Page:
Overall, the proposal adds 1,400 more seats than the anticipated enrollment, more than half of those in the district’s north and northeast zone. Some parents there has been unhappy about unclear pathways and programs in the proposal. Adding more seats represents an effort to meet the needs of students through a variety of academic approaches, said LeAnn Dow, the district’s project manager.
The proposal handles the biggest enrollment imbalance in the district’s southwest zone by expanding Southwest (450 students) for 2016, sharing of classes at adjacent Ramsey Middle and Washburn High schools (450) starting in 2015, shifting downtown students to northeast (300) and the new Wilder preK-5 school (450). The Wilder program will be defined with parents in the feeder area once that is defined, Dow said.
Major points in the proposal: Expansion of Southwest, Sanford, Seward Montessori (2016); reopening of Franklin Middle (2015), Cityview, Webster and an expanded Cooper school (2017); new early childhood programs at Wilder, Webster, North and Davis Center; eventual addition of arts-technical programs at Sanford and Roosevelt; addition of all-day kindergarten at five southwest schools without it; bus passes for students from outside Minneapolis willing to open enroll in 2014 to high-poverty schools; locating one of Harvest Prep’s sister charter schools at Lincoln building (2014).
The proposal defers to 2017 the idea of a college prep or audition-based arts high school, which some parents felt would weaken existing high school arts programs. A proposal to open a school that would help immigrant students through their college years was also deferred.
The conservative Freedom Foundation of Minnesota is calling on Gov. Mark Dayton to propose a change in state public employee labor law to require that mediated talks be open.
The foundation stated: "The minutiae of collective bargaining negotiations may seem unlikely to provide riveting drama, but the stakes are very high for parents, students, taxpayers, and the public education system."
The matter hasn't been on Dayton's radar and it currently doesn't have a position on the issue, said Bob Hume, Dayton's deputy chief of staff. Prospects for such a proposal would appear doubtful in a DFL-controlled Legislature. State mediators have closed mediation sessions since at least 1984, according to Josh Tilsen, the state commissioner of mediation services.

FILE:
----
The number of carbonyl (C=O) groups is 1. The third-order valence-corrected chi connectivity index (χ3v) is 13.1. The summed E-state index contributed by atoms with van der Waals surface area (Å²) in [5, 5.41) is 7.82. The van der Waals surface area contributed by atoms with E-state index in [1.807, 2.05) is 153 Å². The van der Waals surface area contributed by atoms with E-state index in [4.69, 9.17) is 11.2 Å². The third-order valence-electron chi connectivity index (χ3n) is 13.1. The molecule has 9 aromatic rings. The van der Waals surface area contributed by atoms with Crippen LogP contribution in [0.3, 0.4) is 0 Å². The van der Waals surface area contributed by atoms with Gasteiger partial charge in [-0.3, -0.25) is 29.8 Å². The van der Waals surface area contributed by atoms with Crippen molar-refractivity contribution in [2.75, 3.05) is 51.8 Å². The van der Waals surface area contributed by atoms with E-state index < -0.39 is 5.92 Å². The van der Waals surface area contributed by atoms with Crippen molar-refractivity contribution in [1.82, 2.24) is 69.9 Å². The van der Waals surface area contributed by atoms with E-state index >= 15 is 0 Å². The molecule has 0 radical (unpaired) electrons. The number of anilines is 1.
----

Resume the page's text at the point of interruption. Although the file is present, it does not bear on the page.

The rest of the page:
The state's Public Employment Labor Relation Act requires that labor contract negotiations for public employees be held in public, except that mediated sessions may be closed at the discretion of the mediation commissioner. The bureau supplies mediators to try to help employers and the unions representing their workers to reach agreement in reaching contracts or resolving grievances.
The bureau's policy under governors of three parties has been to close public employer negotiations after the entry of a mediator. Tilsen said he feels that makes it easier to reach agreement because there is less posturing to the public. Superintendent Bernadeia Johnson criticized the union's mediation request after about a dozen public face-to-face sessions with district negotiators. Federation President Lynn Nordgren said she believes that a mediator helps both sides make progress faster.
But foundation Vice President Jonathan Blake calls that argument condescending and said that under the same rationale, all negotiations would be closed.
The closure of negotiations has frustrated those who style themselves school reformers, who want to be able to follow district proposals to change the teacher contract, and minority advocates who want to see changes aimed at reducing the racial achievement gap. They argue that the union wants to be outside public srutiny when it resists district proposals for contract changes.
The district is proposing to create new partnership schools, where there's more teacher leadership and more flexibility in exchange for accountability. It also wants to be able to fill openings earlier to hire the best outside candidates, and to offer incentives to teachers to go to and remain at low-performing schools, where teachers often have less experience.